In Nur Mohammad v. Emperor, AIR 1945 PC 151, the Committee reiterated the above view in Sheo Swarup and held that in an appeal against acquittal, the High Court has full powers to review and to reverse acquittal. So far as this Court is concerned, probably the first decision on the point was Prandas v. State, AIR 1954 SC 36 (Though the case was decided on March 14, 1950, it was reported only in 1954). In that case, the accused was acquitted by the trial Court. The Provincial Government preferred an appeal which was allowed and the accused was convicted for offences punishable under Sections 302 and 323 IPC. The High Court, for convicting the accused, placed reliance on certain eye-witnesses. Upholding the decision of the High Court and following the proposition of law in Sheo Swarup, a six- Judge Bench speaking through Fazl Ali, J. unanimously stated:

"It must be observed at the very outset that we cannot support the view which has been

expressed in several cases that the High Court has no power under Section 417, Criminal P. C, to reverse a judgment of acquittal, unless the judgment is perverse or the subordinate Court has in some way or other misdirected itself so as to produce a miscarriage of justice".

(emphasis supplied)

In Surajpal Singh v. State, 1952 SCR 193 : AIR 1952 SC 52, a two-Judge Bench observed that it was well established that in an appeal under Section 417 of the (old) Code, the High Court had full power to review the evidence upon which the order of acquittal was founded. But it was equally well-settled that the presumption of innocence of the accused was further reinforced by his acquittal by the trial court, and the findings of the trial court which had the advantage of seeing the witnesses and hearing their evidence could be reversed only for very substantial and compelling reasons.

In Ajmer Singh v. State of Punjab, 1953 SCR 418 : AIR 1953 SC 76, the accused was acquitted by the trial Court but was convicted by the High Court in an appeal against acquittal filed by the State. The aggrieved accused approached this Court. It was contended by him that there were 'no compelling reasons' for setting aside the order of acquittal and due and proper weight had not been given by the High Court to the opinion of the trial Court as regards the credibility of witnesses seen and examined. It was also commented that the High Court committed an error of law in observing that "when a strong 'prima facie' case is made out against an accused person it is his duty to explain the circumstances appearing in evidence against him and he cannot take shelter behind the presumption of innocence and cannot state that the law entitles him to keep his lips sealed."

Upholding the contention, this Court said; "We think this criticism is well-founded. After an order of acquittal has been made, the presumption of innocence is further reinforced by that order, and that being so, the trial court's decision can be reversed not on the ground that the accused had failed to explain the circumstances appearing against him but only for very substantial and compelling reasons. (emphasis supplied)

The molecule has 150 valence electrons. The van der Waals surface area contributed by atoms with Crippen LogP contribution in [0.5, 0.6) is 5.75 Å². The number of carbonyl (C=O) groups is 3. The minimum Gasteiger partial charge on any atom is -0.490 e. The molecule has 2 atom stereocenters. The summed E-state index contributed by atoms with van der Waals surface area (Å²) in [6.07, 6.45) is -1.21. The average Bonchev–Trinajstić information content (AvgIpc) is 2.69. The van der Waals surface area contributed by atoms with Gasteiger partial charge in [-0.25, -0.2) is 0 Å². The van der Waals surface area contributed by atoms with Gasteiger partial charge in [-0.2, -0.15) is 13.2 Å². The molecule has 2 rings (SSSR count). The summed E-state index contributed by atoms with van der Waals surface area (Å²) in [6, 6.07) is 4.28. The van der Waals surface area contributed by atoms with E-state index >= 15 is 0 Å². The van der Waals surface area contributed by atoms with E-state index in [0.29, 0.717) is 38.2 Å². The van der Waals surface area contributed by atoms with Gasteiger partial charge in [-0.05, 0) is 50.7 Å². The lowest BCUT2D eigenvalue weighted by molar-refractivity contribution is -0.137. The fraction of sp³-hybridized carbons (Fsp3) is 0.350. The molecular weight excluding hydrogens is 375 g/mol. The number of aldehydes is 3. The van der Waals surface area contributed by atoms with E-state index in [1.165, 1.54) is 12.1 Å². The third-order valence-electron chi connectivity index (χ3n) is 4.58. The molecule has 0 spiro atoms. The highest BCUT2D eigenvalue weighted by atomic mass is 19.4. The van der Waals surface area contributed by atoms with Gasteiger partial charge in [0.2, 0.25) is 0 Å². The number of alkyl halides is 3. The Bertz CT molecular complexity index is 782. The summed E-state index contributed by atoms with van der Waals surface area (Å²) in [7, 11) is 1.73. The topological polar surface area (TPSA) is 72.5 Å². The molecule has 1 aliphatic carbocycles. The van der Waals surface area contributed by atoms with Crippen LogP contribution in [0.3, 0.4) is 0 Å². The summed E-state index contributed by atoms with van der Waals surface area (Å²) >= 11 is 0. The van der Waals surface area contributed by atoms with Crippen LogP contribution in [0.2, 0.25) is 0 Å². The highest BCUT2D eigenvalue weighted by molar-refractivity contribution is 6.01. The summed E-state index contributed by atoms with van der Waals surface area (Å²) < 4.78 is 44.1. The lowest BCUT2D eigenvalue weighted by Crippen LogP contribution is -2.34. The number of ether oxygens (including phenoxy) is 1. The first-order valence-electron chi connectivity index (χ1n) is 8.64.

In Atley v. State of Uttar Pradesh, AIR 1955 SC 807, this Court said;

"In our opinion, it is not correct to say that unless the appellate court in an appeal under S. 417, Criminal P.C. came to the conclusion that the judgment of acquittal under appeal was perverse it could not set aside that order.

It has been laid down by this Court that it is open to the High Court on an appeal against an order of acquittal to review the entire evidence and to come to its own conclusion, of course keeping in view the well established rule that the presumption of innocence of the accused is not weakened but strengthened by the judgment of acquittal passed by the trial court which had the advantage of observing the demeanour of witnesses whose evidence have been recorded in its presence.

It is also well settled that the court of appeal has as wide powers of appreciation of evidence in an appeal against an order of acquittal as in the case of an appeal against an order of conviction, subject to the riders that the presumption of innocence with which the accused person starts in the trial court continues even up to the appellate stage and the appellate court should attach due weight to the opinion of the trial court which recorded the order of acquittal.

If the appellate court reviews the evidence, keeping those principles in mind, and comes to a contrary conclusion, the judgment cannot be said to have been vitiated".

(emphasis supplied)

In Aher Raja Khima v. State of Saurashtra, (1955) 2 SCR 1285 : AIR 1956 SC 217, the accused was prosecuted under Sections 302 and 447 IPC. He was acquitted by the trial Court but convicted by the High Court. Dealing with the power of the High Court against an order of acquittal, Bose, J. speaking for the majority (2:1) stated; "It is, in our opinion, well settled that it is not enough for the High Court to take a different view of the evidence; there must also be substantial and compelling reasons for holding that the trial Court was wrong" (emphasis supplied). Venkatarama Ayyar, J. (minority), in his dissenting judgment stated:

"Do the words "compelling reasons" in the above passage import a limitation on the powers of a court hearing an appeal under Section 417 not applicable to a court hearing appeals against conviction? If they do, then it is merely the old doctrine that appeals against acquittal are in a less favoured position, dressed in a new garb, and the reasons for rejecting it as unsound are as powerful as those which found favour with the Privy Council in Sheo Swarup v. King-Emperor, AIR 1934 PC 227 and Nur Mohammad v. Emperor, A.I.R. 1945 P.C. 151. But it is probable that these words were intended to express, as were the similar words of Lord Russell in Sheo Swarup that the court, hearing an appeal under section 417 should observe the rules which all appellate courts should, before coming to a conclusion different from that of the trial court. If so understood, the expression "compelling reasons" would be open to no comment. Neither would it be of any special significance in its application to appeals against acquittals any more than appeals against conviction".